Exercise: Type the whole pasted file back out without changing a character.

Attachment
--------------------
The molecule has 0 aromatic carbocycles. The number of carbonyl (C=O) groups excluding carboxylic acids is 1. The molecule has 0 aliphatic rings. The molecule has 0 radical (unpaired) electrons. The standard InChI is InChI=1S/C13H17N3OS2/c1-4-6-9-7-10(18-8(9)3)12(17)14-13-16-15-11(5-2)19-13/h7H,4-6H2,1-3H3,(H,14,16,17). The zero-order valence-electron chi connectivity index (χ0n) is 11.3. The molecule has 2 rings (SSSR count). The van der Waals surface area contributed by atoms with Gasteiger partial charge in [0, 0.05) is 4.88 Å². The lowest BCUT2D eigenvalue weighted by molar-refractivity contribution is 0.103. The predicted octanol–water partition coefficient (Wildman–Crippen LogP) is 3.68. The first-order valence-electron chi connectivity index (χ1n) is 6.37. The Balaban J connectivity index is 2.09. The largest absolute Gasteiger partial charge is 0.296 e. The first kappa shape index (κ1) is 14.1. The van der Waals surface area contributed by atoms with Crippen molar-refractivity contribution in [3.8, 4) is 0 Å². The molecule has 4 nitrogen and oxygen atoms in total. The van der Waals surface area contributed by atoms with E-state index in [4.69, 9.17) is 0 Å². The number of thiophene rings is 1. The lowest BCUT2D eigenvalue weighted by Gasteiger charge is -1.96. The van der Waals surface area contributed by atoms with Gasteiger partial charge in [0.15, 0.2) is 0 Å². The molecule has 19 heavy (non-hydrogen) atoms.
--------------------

The molecule has 0 aromatic carbocycles. The number of carbonyl (C=O) groups excluding carboxylic acids is 1. The molecule has 0 aliphatic rings. The molecule has 0 radical (unpaired) electrons. The standard InChI is InChI=1S/C13H17N3OS2/c1-4-6-9-7-10(18-8(9)3)12(17)14-13-16-15-11(5-2)19-13/h7H,4-6H2,1-3H3,(H,14,16,17). The zero-order valence-electron chi connectivity index (χ0n) is 11.3. The molecule has 2 rings (SSSR count). The van der Waals surface area contributed by atoms with Gasteiger partial charge in [0, 0.05) is 4.88 Å². The lowest BCUT2D eigenvalue weighted by molar-refractivity contribution is 0.103. The predicted octanol–water partition coefficient (Wildman–Crippen LogP) is 3.68. The first-order valence-electron chi connectivity index (χ1n) is 6.37. The Balaban J connectivity index is 2.09. The largest absolute Gasteiger partial charge is 0.296 e. The first kappa shape index (κ1) is 14.1. The van der Waals surface area contributed by atoms with Crippen molar-refractivity contribution in [3.8, 4) is 0 Å². The molecule has 4 nitrogen and oxygen atoms in total. The van der Waals surface area contributed by atoms with E-state index in [4.69, 9.17) is 0 Å². The number of thiophene rings is 1. The lowest BCUT2D eigenvalue weighted by Gasteiger charge is -1.96. The van der Waals surface area contributed by atoms with Gasteiger partial charge in [0.15, 0.2) is 0 Å². The molecule has 19 heavy (non-hydrogen) atoms.